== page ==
If you hear a voice within you say “you cannot paint,” then by all means paint and that voice will be silenced.
~Vincent Van Gogh
It’s one of my favorite toys that only comes out of storage during December because it happens to be red and green. A red base with green tree trunks sticking straight up out of it with a limb going between the two trunks, with a monkey attached. The monkey, Curious George, flips up and around when you squeeze the buttons on either side of the base. He never lets go as he flips and swings sometimes wildly, depending on who is pushing the buttons. I think having it in the Christmas decorations is fitting since it is that time of year that many of us feel like we are hanging on for the ride, buttons pushed by too many things on our calendar and on our to-do lists. Curious George has a smile on his face, and no matter how many times I try to flip him, he just keeps smiling. That is how I want to be–holding on for the ride and wearing a smile, no matter how many flips and swings come along because someone else is pushing the buttons. Sometimes, I’d like to get off that ride, still wearing a smile.
Pushing the buttons on the toy triggers a reaction, and when the right people push the right buttons in us it triggers a reaction, doesn’t it? Sometimes that’s a positive, and sometimes it is not, so the key is to know how to use those buttons to work in our favor. What are your buttons? Other people push our buttons, and what they do is out of our control. Often, though, we push our own buttons and trigger headaches, overeating, anxiety, anger, or sadness. We can also create triggers that will help motivate us, inspire us, and help us reach goals.
It seems to me there are three things that must happen if we want to rise above the same old reactions:
- Pay attention to what brings on anxiety or frustration
- Choose how you will respond (not react) when those button pushing triggers occur
- Be intentional about your new actions and thinking
Parents can help children at a young age begin to recognize things that trigger them to feel angry or scared or frustrated, helping them prepare ways to better handle upsetting situations. The rest of us have to do this for ourselves, unless we have a professional who is helping to pinpoint our triggers.
Maybe your child loses control when (PAY ATTENTION) you’ve made a plan for the day but suddenly added an extra unplanned stop or excursion. Instead of telling the child they just need to get over it, (CHOOSE HOW TO RESPOND) teach them to verbalize that it is uncomfortable for them to have changes and then offer them suggestions for things they might say to themselves when upsetting situations arise. (BE INTENTIONAL) Help them practice the new response until they can do it on their own.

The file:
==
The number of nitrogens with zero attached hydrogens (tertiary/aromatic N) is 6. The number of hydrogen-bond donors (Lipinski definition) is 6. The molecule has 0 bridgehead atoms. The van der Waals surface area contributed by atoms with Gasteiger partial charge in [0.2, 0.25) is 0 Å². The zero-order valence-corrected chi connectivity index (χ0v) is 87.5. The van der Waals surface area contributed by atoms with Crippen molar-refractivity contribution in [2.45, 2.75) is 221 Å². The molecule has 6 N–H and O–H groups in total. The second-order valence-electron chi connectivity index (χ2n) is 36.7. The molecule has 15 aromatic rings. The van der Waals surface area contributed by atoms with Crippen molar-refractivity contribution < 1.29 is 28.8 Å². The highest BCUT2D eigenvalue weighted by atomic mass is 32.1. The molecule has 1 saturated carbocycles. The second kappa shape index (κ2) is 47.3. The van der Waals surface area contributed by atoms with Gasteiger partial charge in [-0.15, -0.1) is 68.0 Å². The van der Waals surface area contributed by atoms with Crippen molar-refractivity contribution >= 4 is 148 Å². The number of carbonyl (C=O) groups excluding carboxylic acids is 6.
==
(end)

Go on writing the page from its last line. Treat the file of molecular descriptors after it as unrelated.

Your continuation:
For me, I noticed I would get (PAY ATTENTION) a nervous and agitated feeling when certain names showed up on my phone’s caller id. It took me a long time to realize that instead of letting speaking to the person ruin my day, (CHOOSE HOW TO RESPOND) I could give myself permission not to answer the phone, letting the person leave a message. It seems so simple a choice to make, but if we’ve been programmed to think we must answer the phone when it rings, there is a great freedom that comes with allowing ourselves to make this change. (BE INTENTIONAL) I’ve finally become so accustomed to the better way I feel when I wait that it’s pretty much second nature. Likewise, you might feel obligated to respond to a combative text message, email or even a remark in person immediately. By giving yourself time to think about your response, it is not only wise, it is empowering for you to gain a little self-control.
Triggers and pushed buttons can be keys to success, not just keys to surviving crises. Brendon Burchard has made a career out of helping people turn triggers into success. He has lots of good suggestions, but my favorite is how he utilizes the cell phone alarm. He recommends people who want to be calmer and more peace-filled set an alarm to go off throughout the day reminding them to “close your eyes and take ten deep breaths.” For himself, he wants to stay energized during the day and sets an alarm to go off 50 minutes after he sits down. When the alarm sounds, he gets up, has a drink of water, walks around briefly, then gets back to work and sets the alarm again. He teaches to go from good intentions to intentions with real backbone.
How will you go from a crisis to success? How will you take the power away from button pushers in your life? Pay attention, choose how to respond, and be intentional. In no time, you will disempower that voice in your head that says you can’t paint when in fact you are painting the masterpiece of your life.
Every time you are tempted to react in the same old way, ask yourself if you want to be a prisoner of the past or a pioneer of the future. ~Deepak Chopra